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For this auspicious occasion, the night of President George W. Obama’s first State of the Union address, a feast of spicy shrimp and poached tomatoes, served along side more of that Black Japonica vegetable stir-fried rice, with a generous helping of organic asparagus:
Unfortunately, dessert was a rewarmed platter of platitudes, difficult to swallow and leaving a bitter taste in my mouth.
And so it goes.
Dinner With TCR! July 5, 2009Posted by littlebangtheory in Dinner with TCR.
Tags: asparagus, chanterelles, chicken, ginger
A couple of days ago I came acrosss a healthy stand of chanterelles and picked enough for a couple of meals. They were fat and clean and really nice:
…and found their way into my belly, thusly -
Ginger Chicken over Basmati rice, with local asparagus and localler (!) chanterelles:
Dinner With TCR! November 24, 2008Posted by littlebangtheory in Dinner with TCR.
Tags: asparagus, black trumpets, risotto
Tonight, a Mahogany Risotto with spicy sunflower seeds, dried cranberries and black trumpets which I picked this Summer:
With some nice crisp asparagus.
Flame Grillin’! October 21, 2008Posted by littlebangtheory in Dinner with TCR.
Tags: asparagus, chicken, garlic, grillin'
And I do mean “flame!”
That’s asparagus, roasted red peppers and a bulb of garlic doin’ their mavericky thing on my porch.
To this was added some lemon-and-oil marinated chicken, and voila! :
…with a couple of the onions I pickled this past week.
Dinner With TCR. June 27, 2008Posted by littlebangtheory in Dinner with TCR.
Tags: asparagus, pesto, polenta
Howzabout some sautéed carrots, asparagus and summer squash served over grilled garlic polenta, topped with a rustic roasted red pepper and caper pesto:
I Ate The Meat. May 3, 2008Posted by littlebangtheory in Dinner with TCR.
Tags: asparagus, flatiron steak, garlic aioli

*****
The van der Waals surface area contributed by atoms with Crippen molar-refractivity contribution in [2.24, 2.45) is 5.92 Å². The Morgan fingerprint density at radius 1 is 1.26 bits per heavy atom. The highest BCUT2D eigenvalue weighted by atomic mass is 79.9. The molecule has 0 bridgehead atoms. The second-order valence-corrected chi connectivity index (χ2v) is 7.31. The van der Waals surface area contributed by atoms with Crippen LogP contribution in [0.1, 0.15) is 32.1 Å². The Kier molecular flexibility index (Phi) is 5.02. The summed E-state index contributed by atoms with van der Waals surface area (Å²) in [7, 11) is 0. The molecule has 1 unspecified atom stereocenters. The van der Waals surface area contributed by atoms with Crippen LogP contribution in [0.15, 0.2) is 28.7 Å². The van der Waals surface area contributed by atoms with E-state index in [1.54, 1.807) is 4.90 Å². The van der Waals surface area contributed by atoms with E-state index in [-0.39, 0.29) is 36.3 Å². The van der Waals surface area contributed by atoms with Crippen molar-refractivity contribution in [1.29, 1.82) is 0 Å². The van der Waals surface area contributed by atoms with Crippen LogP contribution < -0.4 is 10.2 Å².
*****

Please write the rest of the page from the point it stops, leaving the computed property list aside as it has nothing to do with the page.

Well, that ought to generate a few hits.
But really, though I usually home in on chicken, fish and veggies, I occasionally crave meat.
The bloody kind.
One evening last week I asked my local butcher to put aside a flatiron stake for me. He gets a chunk of a cow pretty regularly, but the two flatirons he cuts out of it are always scarfed up pretty quickly, and by the time I get home from work they’re hardly ever still there. So I asked him to put one aside for me, and promised to pop by for it after work.
I drove at dangerous speeds to get home before the store closed and my claim to the fabled Flatiron lapsed, and got there just in time. The eleven dollar price tag surprised me, but as a rare treat, I hoped it would be worth it.
I got home, unwrapped my booty and found not one but two flatiron stakes in the package, which made me breathe easier about the price!
I marinated them both in olive oil, balsamic vinegar and lots of garlic for a couple of hours while I stalked the back roads for things to photograph, then came back and threw one on the grill, slathered with a garlic aioli which I’d prepared for the asparagus which would be my side. Occasional drizzles of olive oil kept the smoky flames leaping, resulting in that exqiusite flavor which just doesn’t ever come off the kitchen stove.
But being a little piggy, I ate the next one the next day, and felt like I’d swallowed a cinder block. As a rare treat I’ll do that again , but with one steak, thank you.
Crèpes! March 2, 2008Posted by littlebangtheory in Dinner with TCR.
Tags: asparagus, crepes
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The last of the asparagus and avocado aioli found its way into a rack of crèpes:
Hadn’t made crèpes in decades!